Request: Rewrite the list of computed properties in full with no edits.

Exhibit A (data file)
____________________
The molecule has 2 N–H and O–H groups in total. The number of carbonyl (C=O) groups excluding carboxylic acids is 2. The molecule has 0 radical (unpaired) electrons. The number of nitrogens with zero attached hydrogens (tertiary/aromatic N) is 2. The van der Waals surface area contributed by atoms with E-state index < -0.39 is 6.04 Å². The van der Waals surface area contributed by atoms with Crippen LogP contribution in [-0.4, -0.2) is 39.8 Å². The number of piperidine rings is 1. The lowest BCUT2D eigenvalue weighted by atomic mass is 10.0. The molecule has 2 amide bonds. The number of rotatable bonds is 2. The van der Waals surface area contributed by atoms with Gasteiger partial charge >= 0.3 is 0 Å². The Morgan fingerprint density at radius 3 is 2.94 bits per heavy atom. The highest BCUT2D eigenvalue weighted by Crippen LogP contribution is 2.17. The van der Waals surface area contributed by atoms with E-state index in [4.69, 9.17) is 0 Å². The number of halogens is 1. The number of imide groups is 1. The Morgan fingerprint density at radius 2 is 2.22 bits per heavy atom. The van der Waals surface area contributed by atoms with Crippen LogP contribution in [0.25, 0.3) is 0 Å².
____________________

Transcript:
The molecule has 2 N–H and O–H groups in total. The number of carbonyl (C=O) groups excluding carboxylic acids is 2. The molecule has 0 radical (unpaired) electrons. The number of nitrogens with zero attached hydrogens (tertiary/aromatic N) is 2. The van der Waals surface area contributed by atoms with E-state index < -0.39 is 6.04 Å². The van der Waals surface area contributed by atoms with Crippen LogP contribution in [-0.4, -0.2) is 39.8 Å². The number of piperidine rings is 1. The lowest BCUT2D eigenvalue weighted by atomic mass is 10.0. The molecule has 2 amide bonds. The number of rotatable bonds is 2. The van der Waals surface area contributed by atoms with Gasteiger partial charge >= 0.3 is 0 Å². The Morgan fingerprint density at radius 3 is 2.94 bits per heavy atom. The highest BCUT2D eigenvalue weighted by Crippen LogP contribution is 2.17. The van der Waals surface area contributed by atoms with E-state index in [4.69, 9.17) is 0 Å². The number of halogens is 1. The number of imide groups is 1. The Morgan fingerprint density at radius 2 is 2.22 bits per heavy atom. The van der Waals surface area contributed by atoms with Crippen LogP contribution in [0.25, 0.3) is 0 Å².